Validity of ultrasonography to assess hepatic steatosis compared to magnetic resonance spectroscopy as a criterion method in older adults.
BACKGROUND: The rising prevalence of obesity has made hepatic steatosis an increasingly common issue. Ultrasound is generally used in clinical practice to assess steatosis, but its accuracy has been inconsistent across studies. We aimed to determine the validity of ultrasound to diagnose hepatic steatosis when compared to the criterion method proton magnetic resonance spectroscopy (MRS) in older individuals. METHODS: A total of 72 healthy white European individuals (n = 42 men; n = 30 women aged 67-76 years) participating in the Hertfordshire Birth Cohort Physical Activity trial had hepatic steatosis assessed by ultrasound and MRS. The ultrasound scans were graded as normal, mild, moderate and severe steatosis, while hepatic fat content above 5.5% by MRS was used as a cut-off for steatosis. RESULTS: 18 participants (25%) had a level of hepatic fat measured by MRS consistent with diagnosis of steatosis. The sensitivity and specificity of ultrasound in diagnosing hepatic steatosis (mild/moderate/severe vs normal) were 96% (95% CI: 87-99.6%) and 94% (95% CI: 73-100%) respectively, although overlap in MRS hepatic fat content was observed between the ultrasound categories. CONCLUSIONS: Ultrasound is a valid method for detecting the presence or absence of hepatic steatosis in older adults and can be used as an alternative tool in both clinical investigations and epidemiological studies, when other imaging techniques are not feasible.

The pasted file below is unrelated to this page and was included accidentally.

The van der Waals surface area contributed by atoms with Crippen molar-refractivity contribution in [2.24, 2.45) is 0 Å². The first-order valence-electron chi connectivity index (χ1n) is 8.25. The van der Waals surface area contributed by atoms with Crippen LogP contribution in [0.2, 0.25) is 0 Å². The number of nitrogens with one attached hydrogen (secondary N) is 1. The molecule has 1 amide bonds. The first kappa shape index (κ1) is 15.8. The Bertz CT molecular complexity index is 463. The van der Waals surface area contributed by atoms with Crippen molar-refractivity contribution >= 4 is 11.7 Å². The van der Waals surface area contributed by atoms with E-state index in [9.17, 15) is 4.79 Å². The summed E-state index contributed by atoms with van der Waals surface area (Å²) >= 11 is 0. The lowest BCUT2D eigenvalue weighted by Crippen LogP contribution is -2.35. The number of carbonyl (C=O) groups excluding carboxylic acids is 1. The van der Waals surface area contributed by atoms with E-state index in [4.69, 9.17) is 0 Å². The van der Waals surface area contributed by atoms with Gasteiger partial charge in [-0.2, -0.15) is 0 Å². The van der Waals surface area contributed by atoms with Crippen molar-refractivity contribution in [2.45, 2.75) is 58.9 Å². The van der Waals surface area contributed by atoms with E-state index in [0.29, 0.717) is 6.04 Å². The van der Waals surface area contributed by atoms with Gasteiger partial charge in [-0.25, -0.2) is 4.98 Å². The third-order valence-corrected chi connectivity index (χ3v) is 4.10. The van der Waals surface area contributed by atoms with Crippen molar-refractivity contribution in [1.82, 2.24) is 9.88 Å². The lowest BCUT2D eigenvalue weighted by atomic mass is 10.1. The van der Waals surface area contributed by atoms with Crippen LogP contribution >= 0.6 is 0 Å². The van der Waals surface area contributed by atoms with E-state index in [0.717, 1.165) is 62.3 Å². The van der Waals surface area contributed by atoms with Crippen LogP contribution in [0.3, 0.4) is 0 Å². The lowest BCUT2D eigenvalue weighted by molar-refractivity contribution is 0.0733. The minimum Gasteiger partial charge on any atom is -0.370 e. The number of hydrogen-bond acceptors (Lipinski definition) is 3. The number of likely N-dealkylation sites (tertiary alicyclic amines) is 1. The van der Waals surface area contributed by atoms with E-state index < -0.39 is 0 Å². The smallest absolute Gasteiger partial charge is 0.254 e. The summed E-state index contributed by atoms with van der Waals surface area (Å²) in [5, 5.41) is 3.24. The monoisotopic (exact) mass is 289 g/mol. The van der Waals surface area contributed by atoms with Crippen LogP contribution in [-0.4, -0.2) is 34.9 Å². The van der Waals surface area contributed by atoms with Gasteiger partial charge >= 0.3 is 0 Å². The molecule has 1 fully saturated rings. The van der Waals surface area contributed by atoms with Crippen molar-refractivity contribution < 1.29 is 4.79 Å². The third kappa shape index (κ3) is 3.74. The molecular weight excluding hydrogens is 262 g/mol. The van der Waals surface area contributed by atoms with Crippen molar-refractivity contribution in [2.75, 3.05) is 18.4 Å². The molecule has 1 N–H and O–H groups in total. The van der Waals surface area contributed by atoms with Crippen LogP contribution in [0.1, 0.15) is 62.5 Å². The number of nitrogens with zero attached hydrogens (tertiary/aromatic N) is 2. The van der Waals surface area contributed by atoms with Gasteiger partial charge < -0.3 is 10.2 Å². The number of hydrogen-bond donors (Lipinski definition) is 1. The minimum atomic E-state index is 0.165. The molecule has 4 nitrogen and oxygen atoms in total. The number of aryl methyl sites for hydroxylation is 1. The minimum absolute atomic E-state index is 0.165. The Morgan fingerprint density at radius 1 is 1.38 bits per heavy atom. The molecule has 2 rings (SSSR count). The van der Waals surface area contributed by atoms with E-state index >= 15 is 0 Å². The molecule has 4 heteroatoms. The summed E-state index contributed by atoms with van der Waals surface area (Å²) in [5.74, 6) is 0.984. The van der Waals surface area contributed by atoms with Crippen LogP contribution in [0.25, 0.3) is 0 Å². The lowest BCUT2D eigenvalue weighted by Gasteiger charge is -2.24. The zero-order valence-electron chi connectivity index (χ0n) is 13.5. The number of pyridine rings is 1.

Medical Research Council (MC_UU_12015/1)
Medical Research Council (MC_UU_12015/5)
Medical Research Council (MC_UU_12015/3)
Medical Research Council (MC_UU_12015/4)
Department of Health (via National Institute for Health Research (NIHR)) (NF-SI-0515-10119)
Department of Health (via National Institute for Health Research (NIHR)) (NF-SI-0617-10149)
Department of Health (via National Institute for Health Research (NIHR)) (NF-SI-0512-10135)
Cambridge University Hospitals NHS Foundation Trust (CUH) (3360)
Cambridge University Hospitals NHS Foundation Trust (CUH) (146281)
Medical Research Council (MC_U106179473)